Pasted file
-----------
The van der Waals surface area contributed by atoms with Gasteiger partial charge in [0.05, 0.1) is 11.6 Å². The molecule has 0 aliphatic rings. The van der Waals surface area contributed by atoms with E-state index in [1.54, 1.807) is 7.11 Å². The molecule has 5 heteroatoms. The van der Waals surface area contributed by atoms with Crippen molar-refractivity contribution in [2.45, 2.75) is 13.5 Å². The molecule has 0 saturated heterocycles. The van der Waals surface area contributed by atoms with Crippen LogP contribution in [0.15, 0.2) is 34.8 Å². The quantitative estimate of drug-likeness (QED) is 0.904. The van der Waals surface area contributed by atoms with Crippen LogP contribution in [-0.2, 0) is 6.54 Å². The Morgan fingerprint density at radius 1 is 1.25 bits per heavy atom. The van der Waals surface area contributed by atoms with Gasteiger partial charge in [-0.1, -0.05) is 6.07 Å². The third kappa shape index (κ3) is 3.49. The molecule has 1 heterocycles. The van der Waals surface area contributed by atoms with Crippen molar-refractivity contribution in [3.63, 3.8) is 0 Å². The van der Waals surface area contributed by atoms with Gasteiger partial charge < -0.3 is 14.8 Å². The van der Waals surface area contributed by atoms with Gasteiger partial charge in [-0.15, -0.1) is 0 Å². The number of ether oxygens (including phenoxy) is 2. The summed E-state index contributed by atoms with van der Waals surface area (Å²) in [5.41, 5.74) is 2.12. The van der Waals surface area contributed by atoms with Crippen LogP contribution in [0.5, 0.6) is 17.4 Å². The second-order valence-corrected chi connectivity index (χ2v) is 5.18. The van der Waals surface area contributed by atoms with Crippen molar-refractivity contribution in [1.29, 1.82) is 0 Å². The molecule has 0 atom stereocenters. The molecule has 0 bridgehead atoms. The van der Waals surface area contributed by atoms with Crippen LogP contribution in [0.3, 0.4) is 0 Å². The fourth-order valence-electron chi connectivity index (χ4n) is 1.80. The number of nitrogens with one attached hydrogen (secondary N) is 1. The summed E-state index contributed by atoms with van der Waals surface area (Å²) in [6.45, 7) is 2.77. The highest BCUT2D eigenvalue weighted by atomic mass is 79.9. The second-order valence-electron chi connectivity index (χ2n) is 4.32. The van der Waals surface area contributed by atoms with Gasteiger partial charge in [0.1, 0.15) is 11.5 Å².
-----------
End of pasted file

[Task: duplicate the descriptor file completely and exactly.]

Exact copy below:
The van der Waals surface area contributed by atoms with Gasteiger partial charge in [0.05, 0.1) is 11.6 Å². The molecule has 0 aliphatic rings. The van der Waals surface area contributed by atoms with E-state index in [1.54, 1.807) is 7.11 Å². The molecule has 5 heteroatoms. The van der Waals surface area contributed by atoms with Crippen molar-refractivity contribution in [2.45, 2.75) is 13.5 Å². The molecule has 0 saturated heterocycles. The van der Waals surface area contributed by atoms with Crippen LogP contribution in [0.15, 0.2) is 34.8 Å². The quantitative estimate of drug-likeness (QED) is 0.904. The van der Waals surface area contributed by atoms with Crippen LogP contribution in [-0.2, 0) is 6.54 Å². The Morgan fingerprint density at radius 1 is 1.25 bits per heavy atom. The van der Waals surface area contributed by atoms with Gasteiger partial charge in [-0.1, -0.05) is 6.07 Å². The third kappa shape index (κ3) is 3.49. The molecule has 1 heterocycles. The van der Waals surface area contributed by atoms with Crippen molar-refractivity contribution in [3.63, 3.8) is 0 Å². The van der Waals surface area contributed by atoms with Gasteiger partial charge < -0.3 is 14.8 Å². The van der Waals surface area contributed by atoms with Gasteiger partial charge in [-0.15, -0.1) is 0 Å². The number of ether oxygens (including phenoxy) is 2. The summed E-state index contributed by atoms with van der Waals surface area (Å²) in [5.41, 5.74) is 2.12. The van der Waals surface area contributed by atoms with Crippen LogP contribution in [0.5, 0.6) is 17.4 Å². The second-order valence-corrected chi connectivity index (χ2v) is 5.18. The van der Waals surface area contributed by atoms with Crippen molar-refractivity contribution in [1.29, 1.82) is 0 Å². The molecule has 0 atom stereocenters. The molecule has 0 bridgehead atoms. The van der Waals surface area contributed by atoms with Crippen LogP contribution in [0.3, 0.4) is 0 Å². The fourth-order valence-electron chi connectivity index (χ4n) is 1.80. The number of nitrogens with one attached hydrogen (secondary N) is 1. The summed E-state index contributed by atoms with van der Waals surface area (Å²) in [6.45, 7) is 2.77. The highest BCUT2D eigenvalue weighted by atomic mass is 79.9. The second-order valence-electron chi connectivity index (χ2n) is 4.32. The van der Waals surface area contributed by atoms with Gasteiger partial charge in [0.1, 0.15) is 11.5 Å².